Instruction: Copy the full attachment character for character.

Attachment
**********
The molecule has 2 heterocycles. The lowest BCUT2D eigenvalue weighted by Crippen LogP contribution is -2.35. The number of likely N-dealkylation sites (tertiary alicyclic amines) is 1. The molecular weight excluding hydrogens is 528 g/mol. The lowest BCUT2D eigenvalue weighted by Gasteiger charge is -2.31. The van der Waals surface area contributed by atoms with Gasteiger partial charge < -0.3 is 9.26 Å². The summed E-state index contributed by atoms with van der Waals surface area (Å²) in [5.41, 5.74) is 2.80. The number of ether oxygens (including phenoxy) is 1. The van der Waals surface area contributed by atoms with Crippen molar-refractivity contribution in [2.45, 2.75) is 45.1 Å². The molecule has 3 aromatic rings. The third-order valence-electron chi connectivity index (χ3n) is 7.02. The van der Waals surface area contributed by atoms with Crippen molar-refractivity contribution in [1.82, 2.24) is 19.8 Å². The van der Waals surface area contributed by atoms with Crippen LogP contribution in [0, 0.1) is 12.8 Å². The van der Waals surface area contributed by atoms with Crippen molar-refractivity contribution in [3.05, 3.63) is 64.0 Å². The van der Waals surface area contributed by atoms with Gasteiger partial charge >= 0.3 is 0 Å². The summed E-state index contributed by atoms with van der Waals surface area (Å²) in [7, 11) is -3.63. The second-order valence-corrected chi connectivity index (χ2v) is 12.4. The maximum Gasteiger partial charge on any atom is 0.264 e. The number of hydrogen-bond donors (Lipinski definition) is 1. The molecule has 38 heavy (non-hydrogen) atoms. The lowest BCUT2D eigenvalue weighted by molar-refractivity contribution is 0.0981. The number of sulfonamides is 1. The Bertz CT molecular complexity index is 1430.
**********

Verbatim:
The molecule has 2 heterocycles. The lowest BCUT2D eigenvalue weighted by Crippen LogP contribution is -2.35. The number of likely N-dealkylation sites (tertiary alicyclic amines) is 1. The molecular weight excluding hydrogens is 528 g/mol. The lowest BCUT2D eigenvalue weighted by Gasteiger charge is -2.31. The van der Waals surface area contributed by atoms with Gasteiger partial charge < -0.3 is 9.26 Å². The summed E-state index contributed by atoms with van der Waals surface area (Å²) in [5.41, 5.74) is 2.80. The number of ether oxygens (including phenoxy) is 1. The van der Waals surface area contributed by atoms with Crippen molar-refractivity contribution in [2.45, 2.75) is 45.1 Å². The molecule has 3 aromatic rings. The third-order valence-electron chi connectivity index (χ3n) is 7.02. The van der Waals surface area contributed by atoms with Crippen molar-refractivity contribution in [1.82, 2.24) is 19.8 Å². The van der Waals surface area contributed by atoms with Crippen LogP contribution in [0, 0.1) is 12.8 Å². The van der Waals surface area contributed by atoms with Crippen molar-refractivity contribution in [3.05, 3.63) is 64.0 Å². The van der Waals surface area contributed by atoms with Gasteiger partial charge >= 0.3 is 0 Å². The summed E-state index contributed by atoms with van der Waals surface area (Å²) in [7, 11) is -3.63. The second-order valence-corrected chi connectivity index (χ2v) is 12.4. The maximum Gasteiger partial charge on any atom is 0.264 e. The number of hydrogen-bond donors (Lipinski definition) is 1. The molecule has 38 heavy (non-hydrogen) atoms. The lowest BCUT2D eigenvalue weighted by molar-refractivity contribution is 0.0981. The number of sulfonamides is 1. The Bertz CT molecular complexity index is 1430.